Not of any scale. There’s been a couple things that have been tried, there have been a number of folks that tried to do it and for one reason or another couldn’t get there. And then there’s some small ancillary things. but not in the same way. H&R Block was in the business—
Right. I remember that.
—for a while. And so that would have been probably the closest to what we did. American Express was in the business for a cup of coffee.
That would have been similar to what we were doing. As far as I know, American Express is out of that business and H&R Xlock is out of that business. And, you know, CBIZ was sort of the the one that stood the test of time.
And American Express—what did they, didn’t somebody do something with a fairly large firm, or am I misremembering that?
No, they did not. The large firm was H&R Block.
H&R Block, they picked up McGladrey.
That’s what I was thinking.
They were like a $250 or $300 million firm, and they were the underpinning of what H&R Block was doing.
Yep, yep. And now they separated that now, right? That’s what I thought.
Actually and eventually H&R Block acquired what American Express did, so American Express acquired a number of firms and they eventually had a transaction, and they moved inside H&R Block.
Oh they did. Okay. Is that still the case, then?
No, they then separated.
Alright. And then the other thing that I got out of that? Well, two other things: I’ve been in public accounting quite a long time, you know. I sold my practice—or merged my practice in with another firm in ’06, before we started Tri-Merit, you know, so I stay in tax now. But I was always the, you know, “You had to be a CPA to have ownership of a CPA firm.” And then, you know, now, I mean, I’ve talked to, you know, a handful of managing partners on the show, even of top 100 firms, that aren’t CPAs. And I always wondered where that came from—that came from you. You created this ability for non-CPAs to be part of public accounting. That’s amazing.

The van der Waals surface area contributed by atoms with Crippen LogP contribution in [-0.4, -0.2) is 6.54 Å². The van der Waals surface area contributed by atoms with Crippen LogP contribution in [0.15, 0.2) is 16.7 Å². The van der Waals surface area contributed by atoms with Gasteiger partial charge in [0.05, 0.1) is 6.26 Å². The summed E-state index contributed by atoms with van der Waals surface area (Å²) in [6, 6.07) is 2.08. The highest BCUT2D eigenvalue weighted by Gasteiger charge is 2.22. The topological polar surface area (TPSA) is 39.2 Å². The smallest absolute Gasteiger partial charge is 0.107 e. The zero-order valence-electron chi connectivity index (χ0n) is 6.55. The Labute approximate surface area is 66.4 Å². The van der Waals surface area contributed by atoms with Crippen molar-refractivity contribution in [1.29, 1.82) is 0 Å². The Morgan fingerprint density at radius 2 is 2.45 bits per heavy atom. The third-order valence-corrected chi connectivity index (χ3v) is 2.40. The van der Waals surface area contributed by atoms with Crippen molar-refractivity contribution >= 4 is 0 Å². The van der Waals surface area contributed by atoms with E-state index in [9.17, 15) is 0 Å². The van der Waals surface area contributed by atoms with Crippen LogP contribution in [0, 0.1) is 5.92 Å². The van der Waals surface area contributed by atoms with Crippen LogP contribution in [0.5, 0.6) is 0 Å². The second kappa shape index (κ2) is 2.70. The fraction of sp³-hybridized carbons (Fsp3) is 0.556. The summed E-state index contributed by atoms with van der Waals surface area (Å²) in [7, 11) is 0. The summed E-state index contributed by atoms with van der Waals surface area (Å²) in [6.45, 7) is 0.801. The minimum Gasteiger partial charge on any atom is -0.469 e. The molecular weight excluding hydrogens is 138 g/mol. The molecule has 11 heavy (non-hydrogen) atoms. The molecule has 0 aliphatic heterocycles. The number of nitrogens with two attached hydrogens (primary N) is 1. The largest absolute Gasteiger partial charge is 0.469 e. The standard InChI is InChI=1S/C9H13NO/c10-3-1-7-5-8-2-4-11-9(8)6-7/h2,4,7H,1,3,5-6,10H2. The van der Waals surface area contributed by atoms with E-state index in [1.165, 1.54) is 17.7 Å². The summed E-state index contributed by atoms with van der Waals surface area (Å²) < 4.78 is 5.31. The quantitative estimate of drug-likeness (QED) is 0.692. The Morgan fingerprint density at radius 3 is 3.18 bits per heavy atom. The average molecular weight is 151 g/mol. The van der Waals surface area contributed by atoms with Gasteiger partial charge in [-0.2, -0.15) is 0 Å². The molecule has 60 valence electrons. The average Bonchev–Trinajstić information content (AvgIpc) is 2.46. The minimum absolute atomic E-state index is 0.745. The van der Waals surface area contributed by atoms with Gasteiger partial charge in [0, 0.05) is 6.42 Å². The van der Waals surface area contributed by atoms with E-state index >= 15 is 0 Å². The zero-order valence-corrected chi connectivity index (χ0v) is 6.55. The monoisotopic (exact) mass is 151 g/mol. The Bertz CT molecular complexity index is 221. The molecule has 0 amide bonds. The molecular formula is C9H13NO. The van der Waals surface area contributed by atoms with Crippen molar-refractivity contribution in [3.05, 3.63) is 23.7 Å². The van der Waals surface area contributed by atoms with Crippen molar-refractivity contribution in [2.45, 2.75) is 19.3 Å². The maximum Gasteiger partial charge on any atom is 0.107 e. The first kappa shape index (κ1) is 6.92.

Well, I think the the business has evolved a lot. Certainly, certainly, I’m a CPA, and it’s still am today, and do practice with some clients again. I mean, that’s sort of the fun part for me. But these firms turn into businesses, and they turn into multifaceted businesses. So you know, we have partners and we have partners and firms all over the country now that have different specialties. I mean, some of them might be technology, some of them might be marketing, some of them might be staffing, some of them might be, you know, a whole range of businesses—and, you know, they own pieces, parts of this business, and, you know, certainly CPAs don’t have the franchise on running business as well. I mean, there’s a lot of other folks that that have skill sets that really lended to